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Ketchikan city council candidate violated restraining order after relationship with 18-year-old, records show

A bald white man with a goatee speaks into a microphone
Dave Timmerman speaks at a Chamber of Commerce forum in 2016. (Photo by Leila Kheiry/KRBD)

Updated post — Aug. 26, 2022

A candidate for Ketchikan City Council said he was ending his campaign — and then reversed himself — after KRBD asked him about domestic violence restraining orders tied to his relationship with an 18-year-old woman when he was 46.

Dave Timmerman pleaded guilty and served time in jail for violating one of the protective orders, court records show. He filed on Wednesday to run for a one-year City Council seat.

The woman, whom KRBD is not naming to protect her privacy, worked for Timmerman in the summer of 2016, according to a sworn statement she filed with the court in late 2017. She said in the petition for a domestic violence restraining order that she and Timmerman started dating in early 2017, weeks after she turned 18.

“The relationship was controlling and manipulative,” she said in a handwritten statement to the court. “He often would scream or intimidate me when arguing. He scared and guilted me into continuing the relationship for longer than I desired. Towards the end of our relationship he became obsessive; driving by events I attended, and threatening suicide, when I expressed my dislike for the behavior (and) the relationship.”

When she broke off the relationship in late September 2017, she told the court that Timmerman showed up at her workplace.

“He began screaming outside, and then came in and waited until I would come (and) talk to him,” she said. She said Timmerman called and texted her repeatedly for weeks.

Timmerman said at the time that he didn’t refute much of the woman’s account, according to court records.

“She needed space and time, and she told me that, and I had a very hard time giving her that for the next couple of weeks,” Timmerman said, according to a recording of court proceedings.

The judge granted a 20-day restraining order but denied the woman’s request for a longer protective order.

Hours before the 20-day order expired, Timmerman attempted to contact her on Snapchat, the woman said in a petition for a subsequent restraining order.

Magistrate Judge Amanda Schulz then granted a one-year protective order, finding that Timmerman had, more likely than not, stalked or attempted to stalk the 18-year-old and violated the prior protective order. The judge said Timmerman was “a credible threat to the physical safety” of the woman.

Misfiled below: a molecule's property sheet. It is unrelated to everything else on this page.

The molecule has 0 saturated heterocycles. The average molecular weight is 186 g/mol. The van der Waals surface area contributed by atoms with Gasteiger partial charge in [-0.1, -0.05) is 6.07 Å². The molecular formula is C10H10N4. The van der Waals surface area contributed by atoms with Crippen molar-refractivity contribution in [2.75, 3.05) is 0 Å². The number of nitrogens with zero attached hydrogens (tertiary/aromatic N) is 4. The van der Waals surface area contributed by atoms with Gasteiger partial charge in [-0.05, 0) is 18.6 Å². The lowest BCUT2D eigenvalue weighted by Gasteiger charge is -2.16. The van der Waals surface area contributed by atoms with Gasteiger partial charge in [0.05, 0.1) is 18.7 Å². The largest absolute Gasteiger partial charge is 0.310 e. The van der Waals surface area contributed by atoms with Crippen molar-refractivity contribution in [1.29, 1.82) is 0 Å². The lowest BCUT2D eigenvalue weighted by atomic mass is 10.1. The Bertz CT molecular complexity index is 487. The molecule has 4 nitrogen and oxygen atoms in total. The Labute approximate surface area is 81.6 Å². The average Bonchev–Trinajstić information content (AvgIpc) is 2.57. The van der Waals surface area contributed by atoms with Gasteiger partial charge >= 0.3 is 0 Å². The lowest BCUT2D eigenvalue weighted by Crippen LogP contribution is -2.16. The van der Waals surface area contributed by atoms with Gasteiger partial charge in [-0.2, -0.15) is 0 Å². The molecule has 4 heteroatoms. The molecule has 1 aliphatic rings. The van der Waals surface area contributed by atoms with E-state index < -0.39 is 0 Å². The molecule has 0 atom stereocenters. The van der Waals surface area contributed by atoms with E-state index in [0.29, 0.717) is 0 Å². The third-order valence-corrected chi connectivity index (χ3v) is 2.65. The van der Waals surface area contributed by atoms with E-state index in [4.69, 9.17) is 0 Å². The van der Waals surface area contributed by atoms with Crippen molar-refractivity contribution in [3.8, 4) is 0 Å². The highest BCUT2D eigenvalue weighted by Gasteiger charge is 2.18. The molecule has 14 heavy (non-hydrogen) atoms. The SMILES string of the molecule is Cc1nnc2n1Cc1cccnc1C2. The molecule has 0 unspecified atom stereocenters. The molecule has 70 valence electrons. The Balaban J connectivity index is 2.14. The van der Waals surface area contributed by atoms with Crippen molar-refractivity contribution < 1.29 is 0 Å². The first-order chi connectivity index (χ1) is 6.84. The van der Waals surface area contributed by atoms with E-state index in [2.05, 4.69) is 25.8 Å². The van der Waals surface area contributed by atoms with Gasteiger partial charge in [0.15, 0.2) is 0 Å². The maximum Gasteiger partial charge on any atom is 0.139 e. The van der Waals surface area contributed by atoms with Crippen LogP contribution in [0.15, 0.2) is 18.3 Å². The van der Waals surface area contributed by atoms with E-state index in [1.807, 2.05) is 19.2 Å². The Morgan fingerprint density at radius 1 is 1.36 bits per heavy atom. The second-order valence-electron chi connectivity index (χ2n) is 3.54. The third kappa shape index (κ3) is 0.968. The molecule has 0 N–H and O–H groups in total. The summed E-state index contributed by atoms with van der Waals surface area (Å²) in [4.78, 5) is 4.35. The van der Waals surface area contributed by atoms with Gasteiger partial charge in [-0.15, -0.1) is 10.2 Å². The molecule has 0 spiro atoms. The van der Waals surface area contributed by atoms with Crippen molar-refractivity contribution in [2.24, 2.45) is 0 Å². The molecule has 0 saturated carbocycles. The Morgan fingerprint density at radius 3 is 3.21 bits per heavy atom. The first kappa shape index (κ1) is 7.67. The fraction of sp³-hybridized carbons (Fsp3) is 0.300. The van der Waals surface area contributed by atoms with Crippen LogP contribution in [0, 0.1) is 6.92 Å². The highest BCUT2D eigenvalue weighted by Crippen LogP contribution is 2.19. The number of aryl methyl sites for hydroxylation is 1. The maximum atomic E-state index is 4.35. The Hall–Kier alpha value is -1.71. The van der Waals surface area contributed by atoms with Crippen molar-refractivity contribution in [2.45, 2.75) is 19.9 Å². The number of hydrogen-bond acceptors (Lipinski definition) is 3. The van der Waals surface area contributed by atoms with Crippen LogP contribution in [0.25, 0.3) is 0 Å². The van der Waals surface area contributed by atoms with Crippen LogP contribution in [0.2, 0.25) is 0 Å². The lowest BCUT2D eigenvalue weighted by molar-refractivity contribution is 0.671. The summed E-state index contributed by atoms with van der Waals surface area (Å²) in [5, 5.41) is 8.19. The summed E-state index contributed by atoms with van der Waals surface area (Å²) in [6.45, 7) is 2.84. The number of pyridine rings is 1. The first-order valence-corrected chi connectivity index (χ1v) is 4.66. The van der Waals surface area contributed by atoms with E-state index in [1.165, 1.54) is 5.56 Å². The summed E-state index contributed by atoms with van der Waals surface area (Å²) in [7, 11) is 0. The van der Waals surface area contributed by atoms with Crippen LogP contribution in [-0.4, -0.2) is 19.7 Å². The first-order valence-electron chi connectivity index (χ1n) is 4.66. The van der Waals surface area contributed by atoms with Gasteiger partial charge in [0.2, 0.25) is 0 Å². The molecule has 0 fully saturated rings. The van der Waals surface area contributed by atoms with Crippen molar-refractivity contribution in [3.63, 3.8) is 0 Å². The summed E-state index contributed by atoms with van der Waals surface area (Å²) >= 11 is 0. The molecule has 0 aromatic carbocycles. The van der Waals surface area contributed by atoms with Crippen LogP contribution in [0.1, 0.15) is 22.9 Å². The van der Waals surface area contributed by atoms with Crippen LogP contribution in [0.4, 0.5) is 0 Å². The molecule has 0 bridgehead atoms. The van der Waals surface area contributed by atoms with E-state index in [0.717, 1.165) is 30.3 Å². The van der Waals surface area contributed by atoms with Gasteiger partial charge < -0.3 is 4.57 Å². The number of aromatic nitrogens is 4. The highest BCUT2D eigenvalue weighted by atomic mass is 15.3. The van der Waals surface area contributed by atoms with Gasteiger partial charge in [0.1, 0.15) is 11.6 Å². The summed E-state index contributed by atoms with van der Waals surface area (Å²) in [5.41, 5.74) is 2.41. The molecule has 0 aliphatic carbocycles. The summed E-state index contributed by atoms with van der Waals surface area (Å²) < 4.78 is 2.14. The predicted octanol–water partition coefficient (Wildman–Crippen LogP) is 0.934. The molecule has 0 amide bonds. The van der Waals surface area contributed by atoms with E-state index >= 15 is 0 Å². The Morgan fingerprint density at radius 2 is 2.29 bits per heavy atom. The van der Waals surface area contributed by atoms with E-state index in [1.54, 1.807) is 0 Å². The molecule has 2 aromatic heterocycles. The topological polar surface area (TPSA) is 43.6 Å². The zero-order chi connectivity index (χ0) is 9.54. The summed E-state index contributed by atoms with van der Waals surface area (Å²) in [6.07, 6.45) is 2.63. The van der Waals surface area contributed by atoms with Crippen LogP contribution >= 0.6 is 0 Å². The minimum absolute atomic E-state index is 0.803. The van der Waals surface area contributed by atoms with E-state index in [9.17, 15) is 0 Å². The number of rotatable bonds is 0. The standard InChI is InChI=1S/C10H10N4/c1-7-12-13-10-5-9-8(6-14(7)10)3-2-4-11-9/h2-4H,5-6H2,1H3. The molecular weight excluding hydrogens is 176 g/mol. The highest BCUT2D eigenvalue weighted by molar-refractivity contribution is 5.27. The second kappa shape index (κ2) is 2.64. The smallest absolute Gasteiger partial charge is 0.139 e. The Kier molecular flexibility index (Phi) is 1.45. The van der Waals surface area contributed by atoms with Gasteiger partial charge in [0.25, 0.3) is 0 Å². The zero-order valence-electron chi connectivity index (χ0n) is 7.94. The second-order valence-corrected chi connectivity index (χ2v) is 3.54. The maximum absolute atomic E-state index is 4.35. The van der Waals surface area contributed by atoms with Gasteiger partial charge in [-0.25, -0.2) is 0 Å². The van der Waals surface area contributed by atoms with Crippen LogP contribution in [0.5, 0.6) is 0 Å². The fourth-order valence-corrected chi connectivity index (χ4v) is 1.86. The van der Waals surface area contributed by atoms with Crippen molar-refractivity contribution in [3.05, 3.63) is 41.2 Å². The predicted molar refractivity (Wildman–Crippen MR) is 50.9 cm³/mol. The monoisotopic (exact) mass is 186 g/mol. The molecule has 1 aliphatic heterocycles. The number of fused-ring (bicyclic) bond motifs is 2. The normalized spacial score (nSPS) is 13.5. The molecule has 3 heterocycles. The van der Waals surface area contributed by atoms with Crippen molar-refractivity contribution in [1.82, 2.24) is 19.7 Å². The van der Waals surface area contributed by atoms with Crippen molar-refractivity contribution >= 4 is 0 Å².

The following year, Timmerman pleaded guilty to a misdemeanor charge of violating the protective order as part of a deal to resolve another outstanding case.

In that case, Timmerman was arrested and charged with felony witness tampering and misdemeanor assault after driving his car onto the sidewalk and confronting a wheelchair-bound witness in a case involving his mother-in-law. He was running for school board at the time.

The felony charge was dropped after Timmerman pleaded guilty to the assault and protective order violation, according to court records. He was sentenced to 20 days in jail.

Timmerman disputes the witness’s account in the tampering case. He said Friday that he took the plea deal to avoid putting his family through a lengthy public court case.

The year before Timmerman began his relationship with the 18-year-old, high school volleyball players and their coach said he sexually objectified team members when he asked dozens of community members whether the players’ shorts were too short.

Timmerman apologized and admitted to surveying approximately 50 people about the players’ attire, but he said he was trying to protect the players. He was a member of Ketchikan’s school board at the time.

In an interview on Friday, Timmerman defended asking about the volleyball players’ shorts. He said other students told him that the uniforms had discouraged them from trying out for the team.

But Timmerman said he does have some regrets about his relationship with the 18-year-old.

“There’s always regrets,” he said. “Different decisions would have made different outcomes for sure.”

Timmerman initially said his past conduct shouldn’t influence how voters feel about his run for City Council. But in a message shortly after the interview, Timmerman told KRBD he planned to withdraw from the City Council race.

“I’m pulling my name from the ballot if it’s not too late,” he said, asking KRBD not to publish information about his history. “If you could hold off on anything about me it would be appreciated.”

But two hours later, Timmerman changed his tune.

“Everybody knows me in town, and I’m not that worried about it,” Timmerman said in a subsequent phone interview. “If people can choose at the ballot box what they want — there’s three of us running — I think that’s good.”

The headline and story has been updated to reflect Timmerman’s change-of-mind about ending his campaign.

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